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Van Halen

Veteran rock band Van Halen will be hitting the road on Sunday, July 5, for the start of their North American tour. The band, which boasts a collective 40 years as a touring act, will feature David Lee Roth as their front-man and 16-year-old Wolfgang Van Halen (son of guitarist Eddie, and nephew of drummer Alex) as their bassist. They will be bringing Kenny Wayne Shepherd as their supporting act, as well.

The 40-date tour kicks off in Seattle, Washington, will criss-cross the continent, and will conclude on October 4 in Hollywood, California. This tour marks the third time this incarnation of the band has taken to the road as a unit, and previous tours have been notably successful. In 2012, the Different Kind of Truth tour grossed $54.4 million, according to the Billboard Boxscore, and ranked No. 8 among all tours.  Van Halen is used to touring indoor arenas, and so the amphitheater tour will be a bit of a change for them. Nevertheless, the tour should reel in their core fan base despite the fact that they will not be touring in support of any new material. Although it was a huge success, the band’s 2012 tour ended on a negative note after they were forced to cancel the 30-date final leg, and so their upcoming tour should be a positive effort in regathering fans.

On the secondary ticket market, ticket prices are competitive. Across the board, the average<>ticket price to see Van Halen is $208.61. The cheapest show available is their August 23 date at Hershey Park Stadium in Hershey, Pennsylvania. For that show, tickets are going for an average of $128.99, with a get-in price of $35.  The most expensive date on the tour is their August 9 show at the PNC Bank Arts Center in Holmdel, New Jersey, where the average secondary price is $321.64, with a get-in price of $40.  Not far behind Holmdel’s pricing are Van Halen’s scheduled dates in Hollywood, California and Houston, Texas.

According to Billboard, LiveNation is projecting that the tour could gross more than $30 million and finish as one of the top-grossing outdoor tours of the summer. It wouldn’t be much of a surprise for the classic rockers to break new ground, given their past history on the road and their known ability to sell tickets.

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Grateful Dead

Legendary singer-songwriter James Taylor will be hitting the road this summer in support of his most recent album release on June 16, Before This World. Before This World, which features contributions from artists Yo-Yo Ma and Sting, was Taylor's first batch of new songs in 13 years, as his 2002 album, October Road, had stood as his most recent album until now.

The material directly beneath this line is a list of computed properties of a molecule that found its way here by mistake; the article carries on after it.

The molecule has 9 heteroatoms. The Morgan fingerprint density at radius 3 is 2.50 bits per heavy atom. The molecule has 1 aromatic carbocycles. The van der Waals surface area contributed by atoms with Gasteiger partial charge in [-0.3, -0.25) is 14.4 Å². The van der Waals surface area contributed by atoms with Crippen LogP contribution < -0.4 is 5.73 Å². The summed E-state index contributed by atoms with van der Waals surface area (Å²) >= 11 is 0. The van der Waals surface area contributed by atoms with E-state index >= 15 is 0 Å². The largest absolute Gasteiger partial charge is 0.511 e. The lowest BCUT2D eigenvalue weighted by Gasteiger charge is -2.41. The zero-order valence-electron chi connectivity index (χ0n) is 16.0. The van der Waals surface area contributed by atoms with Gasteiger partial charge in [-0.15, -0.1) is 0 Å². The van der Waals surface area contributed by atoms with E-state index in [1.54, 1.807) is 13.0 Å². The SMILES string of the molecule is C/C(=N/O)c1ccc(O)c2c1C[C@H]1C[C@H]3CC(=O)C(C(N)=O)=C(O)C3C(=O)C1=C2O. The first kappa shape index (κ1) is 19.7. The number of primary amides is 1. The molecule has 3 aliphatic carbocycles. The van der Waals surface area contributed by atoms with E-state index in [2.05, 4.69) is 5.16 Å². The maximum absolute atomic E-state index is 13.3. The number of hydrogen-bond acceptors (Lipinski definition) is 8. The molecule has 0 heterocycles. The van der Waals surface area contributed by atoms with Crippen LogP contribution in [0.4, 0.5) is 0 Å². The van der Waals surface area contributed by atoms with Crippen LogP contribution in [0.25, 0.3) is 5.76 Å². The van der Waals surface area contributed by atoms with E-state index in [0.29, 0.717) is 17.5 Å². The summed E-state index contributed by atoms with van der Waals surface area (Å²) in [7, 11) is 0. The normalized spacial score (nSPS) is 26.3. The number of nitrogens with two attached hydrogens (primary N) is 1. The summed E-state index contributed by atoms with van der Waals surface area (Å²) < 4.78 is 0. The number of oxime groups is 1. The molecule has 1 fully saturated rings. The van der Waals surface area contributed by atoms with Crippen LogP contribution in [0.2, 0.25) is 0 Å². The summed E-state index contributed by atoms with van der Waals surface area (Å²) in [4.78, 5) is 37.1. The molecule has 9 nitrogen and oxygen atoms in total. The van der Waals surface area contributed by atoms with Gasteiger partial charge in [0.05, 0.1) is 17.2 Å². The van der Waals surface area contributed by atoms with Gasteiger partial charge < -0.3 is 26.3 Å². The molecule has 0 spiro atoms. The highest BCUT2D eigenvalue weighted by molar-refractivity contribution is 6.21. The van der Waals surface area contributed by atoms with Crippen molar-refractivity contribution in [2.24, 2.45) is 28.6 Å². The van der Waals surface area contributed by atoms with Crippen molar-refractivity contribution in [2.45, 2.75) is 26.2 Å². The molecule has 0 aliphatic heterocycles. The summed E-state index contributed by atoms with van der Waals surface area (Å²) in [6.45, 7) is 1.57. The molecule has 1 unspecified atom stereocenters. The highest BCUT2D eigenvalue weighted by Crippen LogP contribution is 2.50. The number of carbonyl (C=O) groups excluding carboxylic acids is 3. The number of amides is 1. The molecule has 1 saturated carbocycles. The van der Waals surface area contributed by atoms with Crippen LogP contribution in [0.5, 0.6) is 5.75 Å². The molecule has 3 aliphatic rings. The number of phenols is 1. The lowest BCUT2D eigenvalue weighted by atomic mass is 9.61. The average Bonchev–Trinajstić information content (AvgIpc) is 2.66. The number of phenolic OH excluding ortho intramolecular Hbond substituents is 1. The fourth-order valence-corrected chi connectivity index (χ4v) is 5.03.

James Taylor’s tour will kick off on July 2 in Allentown, PA. Although the tour is roughly just a month long and stays mostly around the east coast, the Massachusetts native has some major dates in store, including Boston's Fenway Park on August 6 with Bonnie Raitt. Massachusetts fans should get excited; Taylor is set to sing his new track, "Angels of Fenway," which is a song about the Boston Red Sox's legendary comeback to win the American League Championship Series in 2004 against the New York Yankees.

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Randall’s Island in New York City will be filled with some of the most talented musicians and DJs during this year’s Governors Ball from June 5-7.

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Toby Keith is in the middle of traveling across the country and performing at some of the most prestigious amphitheaters and pavilions in the nation. Billboard’s Country Artist Of The Decade is bringing country music to all corners of the country, playing a number of his 20 No. 1 hits.

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Rolling Stones

Mick Jagger, Keith Richards, Charlie Watts and Ronnie Wood, better known as The Rolling Stones, have kicked off their Zip Code Tour, which began on May 24 at Petco Park in San Diego, California.

The 15-stop tour is scheduled to end July 15, with all shows taking place in North America. The price of Rolling Stones tickets varies from city to city, below are some of the most expensive and least expensive shows of the tour based on our sales numbers.

The first show at the aforementioned Petco Park was the most expensive tour stop on the secondary market, so it can only get better for fans wanting to see them in concert from here on out. Petco Park had an average ticket price of $563.94 with a get-in price of $175. This is the only show of the tour thus far (as of 5/27) that had an average ticket price over $400. From California to Milwaukee, the band’s June 23 show at the Marcus Amphitheater is the second-most expensive with an average ticket price of $393.42 and a get-in price of $122. To round out the top-three, the July 1 concert in Raleigh, North Carolina at Carter-Finley Stadium is the third-most expensive tour stop, averaging $382.07 for tickets, with a get-in price of $115.

On the opposite end of the spectrum, the July 4 show at the Indianapolis Motor Speedway in Indiana is the least expensive show. The average ticket price is $204.06, with a get-in price of $60. There are two other shows that have average ticket prices under $210, that being the June 3 show at TCF Bank Stadium in Minnesota ($207.84, get-in $96) and the June 27 show at Arrowhead Stadium in Kansas City, with special guest Ed Sheeran ($208.72, get-in $53).

The set list includes classic songs such as, “It’s Only Rock ‘n’ Roll (But I Like it),” “Honky Tonk Women,” “Midnight Rambler,” “Gimme Shelter,” “Sympathy for the Devil,” “You Can’t Always Get What You Want,” “(I Can’t Get No) Satisfaction” and more.

Inducted into the Rock and Roll Hall of Fame in 1989, the band’s 29 studio albums, 18 live albums and compilations have garnered fans from all over the world for over 50 years.

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